Western democracy is being questioned around the world. At the same time, Western aid groups are quick to say that they are not trying to impose a particular style of democracy on others and that they are open to supporting local, alternative forms of democracy. This book examines what it is about Western democracy that non-Westerners are reacting negatively to and whether the critics often are equating a dislike for certain Western social or economic features with an aversion to of Western political systems. It also explores the current state of debate about alternative forms of democratic practice in different regions—Asia, Africa, the Middle East, and Latin America—and then puts forward ideas about how Western actors engaged in democracy support can do a better job of incorporating new thinking about alternative democratic forms into their efforts.
Aid to promote democracy abroad has emerged as a major growth industry in recent years. Not only the United States but many other Western countries, international institutions, and private foundations today use aid to support democratic transitions in Eastern Europe, the former Soviet Union, Asia, Africa, Latin America, and the Middle East. Though extensive in scope, these activities remain little understood outside the realm of specialists. Debates among policymakers over democracy promotion oscillate between unhelpful poles of extreme skepticism and unrealistic boosterism, while the vast majority of citizens in aid-providing countries have little awareness of the democracy-building efforts their governments sponsor. Aiding Democracy Abroad is the first independent, comprehensive assessment of this important new field. Drawing on extensive field research and years of hands-on experience, Thomas Carothers examines democracy-aid programs relating to elections, political parties, governmental reform, rule of law, civil society, independent media, labor unions, decentralization, and other elements of what he describes as "the democracy template" that policymakers and aid officials apply around the world. Steering a careful path between the inflated claims of aid advocates and the exaggerated criticisms of their opponents, Carothers takes a hard look at what such programs achieve and how they can be improved.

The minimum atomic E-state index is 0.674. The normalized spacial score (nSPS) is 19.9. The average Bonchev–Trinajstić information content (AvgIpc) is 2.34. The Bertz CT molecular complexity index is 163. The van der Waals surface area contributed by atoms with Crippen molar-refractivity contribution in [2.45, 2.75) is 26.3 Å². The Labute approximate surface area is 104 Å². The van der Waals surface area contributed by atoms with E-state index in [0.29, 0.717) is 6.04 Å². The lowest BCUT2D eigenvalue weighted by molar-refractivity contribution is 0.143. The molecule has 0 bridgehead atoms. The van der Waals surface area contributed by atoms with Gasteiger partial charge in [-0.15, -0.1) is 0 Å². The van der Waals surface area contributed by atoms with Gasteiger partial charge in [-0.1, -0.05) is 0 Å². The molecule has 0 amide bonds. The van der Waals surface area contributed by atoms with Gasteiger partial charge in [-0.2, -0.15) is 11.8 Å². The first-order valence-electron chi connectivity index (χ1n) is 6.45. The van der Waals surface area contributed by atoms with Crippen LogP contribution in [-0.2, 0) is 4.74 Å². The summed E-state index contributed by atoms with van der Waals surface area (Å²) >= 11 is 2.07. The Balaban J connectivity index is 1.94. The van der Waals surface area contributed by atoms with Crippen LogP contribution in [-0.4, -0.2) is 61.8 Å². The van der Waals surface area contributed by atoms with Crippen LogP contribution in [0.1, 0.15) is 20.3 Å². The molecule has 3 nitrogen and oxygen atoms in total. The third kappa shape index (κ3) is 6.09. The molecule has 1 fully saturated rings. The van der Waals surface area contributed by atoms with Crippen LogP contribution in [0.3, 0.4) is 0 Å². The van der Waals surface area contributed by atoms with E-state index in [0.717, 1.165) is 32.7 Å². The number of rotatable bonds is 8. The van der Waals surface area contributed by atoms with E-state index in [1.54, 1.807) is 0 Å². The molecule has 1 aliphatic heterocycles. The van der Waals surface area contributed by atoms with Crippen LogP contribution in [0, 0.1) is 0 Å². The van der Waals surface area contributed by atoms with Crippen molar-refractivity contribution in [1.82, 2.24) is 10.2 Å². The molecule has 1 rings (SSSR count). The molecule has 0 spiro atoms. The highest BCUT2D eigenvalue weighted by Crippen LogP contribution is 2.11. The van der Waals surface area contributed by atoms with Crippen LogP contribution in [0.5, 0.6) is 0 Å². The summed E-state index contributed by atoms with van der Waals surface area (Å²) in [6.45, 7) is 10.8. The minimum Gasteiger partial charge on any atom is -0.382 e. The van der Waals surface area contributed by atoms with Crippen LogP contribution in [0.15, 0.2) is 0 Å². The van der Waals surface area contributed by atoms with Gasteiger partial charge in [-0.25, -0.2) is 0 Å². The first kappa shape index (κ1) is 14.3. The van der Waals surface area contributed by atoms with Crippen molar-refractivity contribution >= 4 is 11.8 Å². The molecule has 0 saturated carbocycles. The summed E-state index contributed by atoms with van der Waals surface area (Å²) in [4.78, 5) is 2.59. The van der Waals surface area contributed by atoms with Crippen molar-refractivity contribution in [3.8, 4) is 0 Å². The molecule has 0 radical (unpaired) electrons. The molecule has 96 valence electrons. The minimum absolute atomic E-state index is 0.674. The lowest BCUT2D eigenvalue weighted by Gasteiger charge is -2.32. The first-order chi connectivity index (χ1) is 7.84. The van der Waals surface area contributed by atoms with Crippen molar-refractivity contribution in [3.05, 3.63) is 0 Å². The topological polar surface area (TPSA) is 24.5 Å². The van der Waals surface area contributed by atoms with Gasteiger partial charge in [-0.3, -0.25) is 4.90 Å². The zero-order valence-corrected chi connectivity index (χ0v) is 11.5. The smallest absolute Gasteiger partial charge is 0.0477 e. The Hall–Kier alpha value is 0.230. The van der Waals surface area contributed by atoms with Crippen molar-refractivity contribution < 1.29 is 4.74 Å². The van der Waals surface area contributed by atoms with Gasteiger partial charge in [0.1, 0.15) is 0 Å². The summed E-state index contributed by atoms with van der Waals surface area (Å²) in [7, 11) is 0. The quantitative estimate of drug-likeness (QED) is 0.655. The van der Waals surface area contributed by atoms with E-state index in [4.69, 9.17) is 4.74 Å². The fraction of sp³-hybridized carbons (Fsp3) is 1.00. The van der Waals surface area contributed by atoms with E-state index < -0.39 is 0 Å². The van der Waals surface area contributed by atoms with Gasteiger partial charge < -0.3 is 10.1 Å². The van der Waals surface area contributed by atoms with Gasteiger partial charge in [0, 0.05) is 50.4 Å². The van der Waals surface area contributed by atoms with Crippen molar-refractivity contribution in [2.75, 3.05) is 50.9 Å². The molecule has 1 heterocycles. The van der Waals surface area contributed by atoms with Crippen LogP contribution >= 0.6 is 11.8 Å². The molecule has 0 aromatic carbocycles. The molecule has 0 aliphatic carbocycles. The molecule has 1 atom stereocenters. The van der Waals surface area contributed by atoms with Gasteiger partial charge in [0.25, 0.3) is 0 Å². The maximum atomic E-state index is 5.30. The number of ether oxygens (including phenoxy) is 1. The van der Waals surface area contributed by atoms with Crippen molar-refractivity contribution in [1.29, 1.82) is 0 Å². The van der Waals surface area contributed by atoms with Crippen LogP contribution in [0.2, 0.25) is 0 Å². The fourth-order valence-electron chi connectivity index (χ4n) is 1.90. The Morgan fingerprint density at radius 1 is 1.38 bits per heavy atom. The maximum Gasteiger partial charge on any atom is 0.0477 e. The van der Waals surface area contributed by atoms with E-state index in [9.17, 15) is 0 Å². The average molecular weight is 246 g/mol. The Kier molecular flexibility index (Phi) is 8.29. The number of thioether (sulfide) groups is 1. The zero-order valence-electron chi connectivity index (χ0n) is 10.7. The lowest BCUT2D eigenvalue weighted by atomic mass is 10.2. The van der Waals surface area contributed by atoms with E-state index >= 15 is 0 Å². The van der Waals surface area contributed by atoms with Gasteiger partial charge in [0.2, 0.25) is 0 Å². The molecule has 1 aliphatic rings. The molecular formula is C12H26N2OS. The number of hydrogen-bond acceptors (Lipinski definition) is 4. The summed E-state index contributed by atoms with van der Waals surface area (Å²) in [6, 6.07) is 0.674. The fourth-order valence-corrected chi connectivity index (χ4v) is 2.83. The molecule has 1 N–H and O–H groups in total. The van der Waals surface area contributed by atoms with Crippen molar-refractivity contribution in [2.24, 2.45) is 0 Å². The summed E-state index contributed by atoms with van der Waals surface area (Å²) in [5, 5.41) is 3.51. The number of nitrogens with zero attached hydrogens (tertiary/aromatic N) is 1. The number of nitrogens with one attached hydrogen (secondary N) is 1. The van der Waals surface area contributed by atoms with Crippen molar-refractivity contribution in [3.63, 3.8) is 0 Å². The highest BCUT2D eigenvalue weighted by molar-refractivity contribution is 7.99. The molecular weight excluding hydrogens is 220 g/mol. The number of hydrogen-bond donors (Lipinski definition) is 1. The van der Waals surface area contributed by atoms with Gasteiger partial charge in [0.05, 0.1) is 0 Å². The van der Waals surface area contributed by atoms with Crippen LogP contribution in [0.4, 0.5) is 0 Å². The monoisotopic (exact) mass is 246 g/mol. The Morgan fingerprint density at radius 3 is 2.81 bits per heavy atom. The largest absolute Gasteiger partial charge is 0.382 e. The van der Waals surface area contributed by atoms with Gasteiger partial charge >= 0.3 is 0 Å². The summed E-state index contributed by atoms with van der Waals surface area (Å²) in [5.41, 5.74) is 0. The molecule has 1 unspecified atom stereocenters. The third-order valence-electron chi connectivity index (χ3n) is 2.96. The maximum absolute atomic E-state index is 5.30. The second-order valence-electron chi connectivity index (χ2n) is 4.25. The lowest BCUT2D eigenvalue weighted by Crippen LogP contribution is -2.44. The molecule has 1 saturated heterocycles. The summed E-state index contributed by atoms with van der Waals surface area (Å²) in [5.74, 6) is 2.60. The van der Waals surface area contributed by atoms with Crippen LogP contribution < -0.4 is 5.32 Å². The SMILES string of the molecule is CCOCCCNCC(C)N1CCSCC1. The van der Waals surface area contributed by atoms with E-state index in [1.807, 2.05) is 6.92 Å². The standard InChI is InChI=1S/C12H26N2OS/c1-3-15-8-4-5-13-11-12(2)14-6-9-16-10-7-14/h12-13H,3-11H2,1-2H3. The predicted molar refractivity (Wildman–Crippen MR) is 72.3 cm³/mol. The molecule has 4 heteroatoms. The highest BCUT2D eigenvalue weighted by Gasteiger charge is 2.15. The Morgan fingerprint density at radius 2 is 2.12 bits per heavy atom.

This book looks at why it's so difficult to create 'the rule of law' in post-conflict societies such as Iraq and Afghanistan, and offers critical insights into how policy-makers and field-workers can improve future rule of law efforts. A must-read for policy-makers, field-workers, journalists and students trying to make sense of the international community's problems in Iraq and elsewhere, this book shows how a narrow focus on building institutions such as courts and legislatures misses the more complex cultural issues that affect societal commitment to the values associated with the rule of law. The authors place the rule of law in context, showing the interconnectedness between the rule of law and other post-conflict priorities, such as reestablishing security. The authors outline a pragmatic, synergistic approach to the rule of law which promises to reinvigorate debates about transitions to democracy and post-conflict reconstruction.